“Fill this out, and just sign this one,” the woman behind the counter hands Amber a few papers scored with blank lines. “You don’t have insurance, correct?”
“Yeah,” Amber studies the bronze highlights gleaming from the woman’s scalp like sunbeams. She coughs, sniffles. “Correct.” She pulls a navy blue pen from an opaque coffee cup, as opaque as her skin, as the January sky looming outside the brick building.
“Okay, you need to fill out this one too. Have a seat over there,” the woman gestures to a green chair beneath a poster of a square-jawed man and woman with pouty lips beaming with health and happiness.
Amber rubs her blonde hair behind an ear. A man with a thick salt and pepper mustache looks up from an issue of People. “My wife can’t get out of this waiting room to save her life,” he chuckles. Amber smiles and scribbles her last name, first name, and middle initial.
“She talks and talks and talks,” says the man. “Do your boyfriend a favor and don’t talk that much.”
“Okay,” Amber offers half a smile, returns to completing the forms. Her ankles ache as she stands. Her forearms and fingers ache as she returns the papers.
“Deb,” the mustached-man exhales. “You ready yet?”
“Tom and I hosted the kids and grandkids for Christmas,” says Deb, wearing a blue headband over her frizzy blonde hair. She speaks to a young woman, nodding politely, holding a toddler with tortoise shell glasses on his plump, pink face. “We had a big dinner. The kids each made us an ornament.”
“How cute,” says the woman, adjusting the child resting on her hip. Amber coughs, returns to the seat and pulls her cell phone from her purse.
“Though, our eldest grandkid, Sam,” Deb continues, “he nearly started a hymnal on fire during the candle lighting at church.”
“Oh, no!” the woman laughs.
“I told Carrie – my daughter – I told her he was too short to hold that candle.”
“Would you give her a smack in the pants and tell her it’s time to go?” the man says as Amber closes her message-free phone.
“Not sure that’s appropriate,” Amber responds with a raspy voice, applying pomegranate-flavored Burt’s Bees chap stick to her still chapped lips, chapped from kissing Brian what-was-his-last-name? on New Year’s Eve. He wore a red and black flannel shirt tucked into faded jeans, a camouflage cap Amber lifted as the crowd sang along to Toby Keith’s “Red Solo Cup.”
“I hate Toby Keith!” she shouted. Brian smirked. The glitter from Amber’s lip gloss shimmered on his lips.
“Why?” He took a swig from his bottle of Budweiser.
“He is mean,” Amber’s black heels tottered beneath her. “He doesn’t like the Dixie Chicks because of what they said about George Bush. And I love the Dixie Chicks.”
Brian nodded and leaned closer, Red Solo Cup. I fill you up. Let’s have a party! Let’s have a party!
“Oh, horrible!” Amber laughed.
Katie tugged her tight black dress farther down her thighs as she sauntered between Amber and Brian, brushed her black bangs from her thick lashes and pecked Amber on the cheek, “Happy New Year’s, roomie!” Tyler wandered behind, kissed Amber and placed his plastic “Happy New Year’s” top hat on her head.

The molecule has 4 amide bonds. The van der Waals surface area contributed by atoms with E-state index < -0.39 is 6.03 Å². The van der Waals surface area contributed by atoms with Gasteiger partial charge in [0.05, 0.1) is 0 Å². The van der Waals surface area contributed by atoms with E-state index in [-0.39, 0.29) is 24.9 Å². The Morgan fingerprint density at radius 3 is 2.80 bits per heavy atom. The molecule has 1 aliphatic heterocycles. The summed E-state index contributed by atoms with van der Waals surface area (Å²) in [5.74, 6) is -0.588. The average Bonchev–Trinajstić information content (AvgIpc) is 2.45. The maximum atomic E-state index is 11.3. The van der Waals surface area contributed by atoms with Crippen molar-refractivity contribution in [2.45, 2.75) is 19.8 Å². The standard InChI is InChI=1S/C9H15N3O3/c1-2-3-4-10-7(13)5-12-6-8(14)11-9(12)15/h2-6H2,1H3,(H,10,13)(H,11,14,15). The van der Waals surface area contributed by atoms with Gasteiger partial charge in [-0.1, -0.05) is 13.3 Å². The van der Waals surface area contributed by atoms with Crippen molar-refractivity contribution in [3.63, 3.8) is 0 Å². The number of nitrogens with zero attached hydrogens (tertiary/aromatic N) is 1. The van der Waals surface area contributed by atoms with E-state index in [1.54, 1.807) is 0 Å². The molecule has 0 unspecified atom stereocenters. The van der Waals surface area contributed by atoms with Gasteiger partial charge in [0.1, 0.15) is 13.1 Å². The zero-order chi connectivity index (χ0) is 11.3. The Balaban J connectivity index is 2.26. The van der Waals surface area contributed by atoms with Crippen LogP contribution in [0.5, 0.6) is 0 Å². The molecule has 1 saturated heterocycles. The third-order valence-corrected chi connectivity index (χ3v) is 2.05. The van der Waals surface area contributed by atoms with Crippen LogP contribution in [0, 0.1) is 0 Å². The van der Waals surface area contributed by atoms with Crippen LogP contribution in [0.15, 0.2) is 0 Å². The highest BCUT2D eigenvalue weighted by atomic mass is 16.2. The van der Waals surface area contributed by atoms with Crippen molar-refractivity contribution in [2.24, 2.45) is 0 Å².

“Casey’s harassing strangers again,” Tyler shook his head and moved along to Casey, eyes glazed with drunkenness as he stepped closer to a bald-headed man.
“What did you say about me?” Casey yelled.
“Nothing. Calm down,” the man responded.
“Hey, you like venison jerky?” Brian shouted to Amber.
“Did you end up getting a deer?” Amber smiled. Brian passed her his bottle and held up seven fingers.
“Seven-point buck,” he said. “Hey, you Polar Plunging tomorrow?”
• • •
“Oh, yep, those glands are swollen,” says the blue-eyed nurse who smells as fresh as a dryer sheet. “How long have you had these symptoms?”
“Three or four days.” The paper beneath Amber crinkles as she crosses one booted-foot over the other. She wonders if the nurse would seek out the possible source of the sickness: kissing a stranger or jumping into frigid Lake Michigan with a crowd of half-naked strangers.
• • •
“How did you even meet Brian?” Katie asks while hazelnut-flavored coffee brews in their meager kitchen.
“I served him at the restaurant,” Amber tightens the fleece blanket around her shoulders.
“That is too weird. His mom used to babysit me,” Katie pulls on the strings of her hooded Green Bay Packers sweatshirt. “They had so many cats in their barn; I loved it. Me and Brian and his brother would go up in his Dad’s deer stand and play. He would pretend he was a soldier and shoot bad guys from the stand.” Katie bites her lip and speaks softly, as if to herself, “I wonder if I have any yearbooks around?”
“I don’t need to see his yearbook picture.”
“Did you see that scar on his face? Down his cheek?”
“That was from a snowmobile accident a few years ago. It was bad. Like, he’s lucky. He nearly cracked his head open.”
“I feel weird knowing all these things about him,” says Amber as she reaches for a coffee mug.
“Everyone knows everything about everyone, Amber. Everyone knows you were kissing him. Everyone knows you two shared a towel after you jumped in the lake.”